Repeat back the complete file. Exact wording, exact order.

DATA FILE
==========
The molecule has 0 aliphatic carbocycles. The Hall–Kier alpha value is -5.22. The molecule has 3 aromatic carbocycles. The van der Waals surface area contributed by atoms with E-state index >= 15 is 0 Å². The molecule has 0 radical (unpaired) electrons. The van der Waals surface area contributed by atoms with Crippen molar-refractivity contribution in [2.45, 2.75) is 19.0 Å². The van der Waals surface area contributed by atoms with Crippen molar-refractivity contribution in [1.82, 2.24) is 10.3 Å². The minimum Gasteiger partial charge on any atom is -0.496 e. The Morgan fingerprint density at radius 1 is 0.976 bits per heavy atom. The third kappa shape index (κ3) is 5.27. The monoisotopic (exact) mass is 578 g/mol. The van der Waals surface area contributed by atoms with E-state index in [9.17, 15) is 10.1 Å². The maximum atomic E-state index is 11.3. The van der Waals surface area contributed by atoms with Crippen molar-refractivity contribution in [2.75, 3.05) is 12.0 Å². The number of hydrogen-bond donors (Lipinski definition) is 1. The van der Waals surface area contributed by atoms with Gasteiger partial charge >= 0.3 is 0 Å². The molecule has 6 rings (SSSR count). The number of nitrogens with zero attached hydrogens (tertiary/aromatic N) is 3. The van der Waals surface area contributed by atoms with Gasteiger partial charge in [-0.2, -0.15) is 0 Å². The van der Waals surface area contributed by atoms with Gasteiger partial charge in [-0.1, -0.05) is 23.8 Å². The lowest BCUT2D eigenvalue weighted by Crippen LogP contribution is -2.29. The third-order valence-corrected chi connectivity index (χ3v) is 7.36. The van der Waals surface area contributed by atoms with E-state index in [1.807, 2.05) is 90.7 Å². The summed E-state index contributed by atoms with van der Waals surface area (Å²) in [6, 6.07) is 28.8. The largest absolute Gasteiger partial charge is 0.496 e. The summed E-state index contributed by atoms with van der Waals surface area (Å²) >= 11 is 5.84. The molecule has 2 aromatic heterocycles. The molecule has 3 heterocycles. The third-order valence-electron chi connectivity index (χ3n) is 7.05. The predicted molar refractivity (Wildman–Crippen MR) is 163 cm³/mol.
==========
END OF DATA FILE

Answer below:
The molecule has 0 aliphatic carbocycles. The Hall–Kier alpha value is -5.22. The molecule has 3 aromatic carbocycles. The van der Waals surface area contributed by atoms with E-state index >= 15 is 0 Å². The molecule has 0 radical (unpaired) electrons. The van der Waals surface area contributed by atoms with Crippen molar-refractivity contribution in [2.45, 2.75) is 19.0 Å². The van der Waals surface area contributed by atoms with Crippen molar-refractivity contribution in [1.82, 2.24) is 10.3 Å². The minimum Gasteiger partial charge on any atom is -0.496 e. The Morgan fingerprint density at radius 1 is 0.976 bits per heavy atom. The third kappa shape index (κ3) is 5.27. The monoisotopic (exact) mass is 578 g/mol. The van der Waals surface area contributed by atoms with E-state index in [9.17, 15) is 10.1 Å². The maximum atomic E-state index is 11.3. The van der Waals surface area contributed by atoms with Crippen molar-refractivity contribution in [2.75, 3.05) is 12.0 Å². The number of hydrogen-bond donors (Lipinski definition) is 1. The van der Waals surface area contributed by atoms with Gasteiger partial charge >= 0.3 is 0 Å². The molecule has 6 rings (SSSR count). The number of nitrogens with zero attached hydrogens (tertiary/aromatic N) is 3. The van der Waals surface area contributed by atoms with Gasteiger partial charge in [-0.2, -0.15) is 0 Å². The van der Waals surface area contributed by atoms with Gasteiger partial charge in [-0.1, -0.05) is 23.8 Å². The lowest BCUT2D eigenvalue weighted by Crippen LogP contribution is -2.29. The third-order valence-corrected chi connectivity index (χ3v) is 7.36. The van der Waals surface area contributed by atoms with E-state index in [1.807, 2.05) is 90.7 Å². The summed E-state index contributed by atoms with van der Waals surface area (Å²) in [6, 6.07) is 28.8. The largest absolute Gasteiger partial charge is 0.496 e. The summed E-state index contributed by atoms with van der Waals surface area (Å²) >= 11 is 5.84. The molecule has 2 aromatic heterocycles. The molecule has 3 heterocycles. The third-order valence-electron chi connectivity index (χ3n) is 7.05. The predicted molar refractivity (Wildman–Crippen MR) is 163 cm³/mol.